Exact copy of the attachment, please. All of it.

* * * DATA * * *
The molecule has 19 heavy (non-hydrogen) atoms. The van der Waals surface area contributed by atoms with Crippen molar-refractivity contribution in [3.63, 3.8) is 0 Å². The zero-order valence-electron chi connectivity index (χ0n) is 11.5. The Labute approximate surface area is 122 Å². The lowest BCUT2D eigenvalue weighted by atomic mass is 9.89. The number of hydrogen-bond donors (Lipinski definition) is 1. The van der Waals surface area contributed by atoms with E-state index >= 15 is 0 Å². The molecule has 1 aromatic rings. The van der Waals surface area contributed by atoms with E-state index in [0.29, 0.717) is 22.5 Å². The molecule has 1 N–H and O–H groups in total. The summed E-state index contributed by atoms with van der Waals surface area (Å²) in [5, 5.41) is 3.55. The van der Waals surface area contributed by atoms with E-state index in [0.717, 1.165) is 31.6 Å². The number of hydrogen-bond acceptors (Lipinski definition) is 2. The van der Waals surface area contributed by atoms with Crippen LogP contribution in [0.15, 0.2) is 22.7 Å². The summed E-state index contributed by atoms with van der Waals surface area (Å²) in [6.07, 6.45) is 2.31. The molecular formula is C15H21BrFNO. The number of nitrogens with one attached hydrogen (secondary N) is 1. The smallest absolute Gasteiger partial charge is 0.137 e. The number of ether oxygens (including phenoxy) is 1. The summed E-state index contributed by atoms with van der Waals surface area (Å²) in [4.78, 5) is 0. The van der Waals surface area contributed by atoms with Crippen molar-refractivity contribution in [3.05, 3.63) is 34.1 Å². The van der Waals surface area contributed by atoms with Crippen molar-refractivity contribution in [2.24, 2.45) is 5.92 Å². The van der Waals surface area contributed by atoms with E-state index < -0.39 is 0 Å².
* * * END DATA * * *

The molecule has 19 heavy (non-hydrogen) atoms. The van der Waals surface area contributed by atoms with Crippen molar-refractivity contribution in [3.63, 3.8) is 0 Å². The zero-order valence-electron chi connectivity index (χ0n) is 11.5. The Labute approximate surface area is 122 Å². The lowest BCUT2D eigenvalue weighted by atomic mass is 9.89. The number of hydrogen-bond donors (Lipinski definition) is 1. The van der Waals surface area contributed by atoms with E-state index >= 15 is 0 Å². The molecule has 1 aromatic rings. The van der Waals surface area contributed by atoms with E-state index in [0.29, 0.717) is 22.5 Å². The molecule has 1 N–H and O–H groups in total. The summed E-state index contributed by atoms with van der Waals surface area (Å²) in [5, 5.41) is 3.55. The van der Waals surface area contributed by atoms with E-state index in [0.717, 1.165) is 31.6 Å². The number of hydrogen-bond acceptors (Lipinski definition) is 2. The van der Waals surface area contributed by atoms with Crippen LogP contribution in [0.15, 0.2) is 22.7 Å². The summed E-state index contributed by atoms with van der Waals surface area (Å²) in [6.07, 6.45) is 2.31. The molecular formula is C15H21BrFNO. The number of nitrogens with one attached hydrogen (secondary N) is 1. The smallest absolute Gasteiger partial charge is 0.137 e. The number of ether oxygens (including phenoxy) is 1. The summed E-state index contributed by atoms with van der Waals surface area (Å²) in [4.78, 5) is 0. The van der Waals surface area contributed by atoms with Crippen molar-refractivity contribution in [3.05, 3.63) is 34.1 Å². The van der Waals surface area contributed by atoms with Crippen molar-refractivity contribution in [2.24, 2.45) is 5.92 Å². The van der Waals surface area contributed by atoms with E-state index < -0.39 is 0 Å².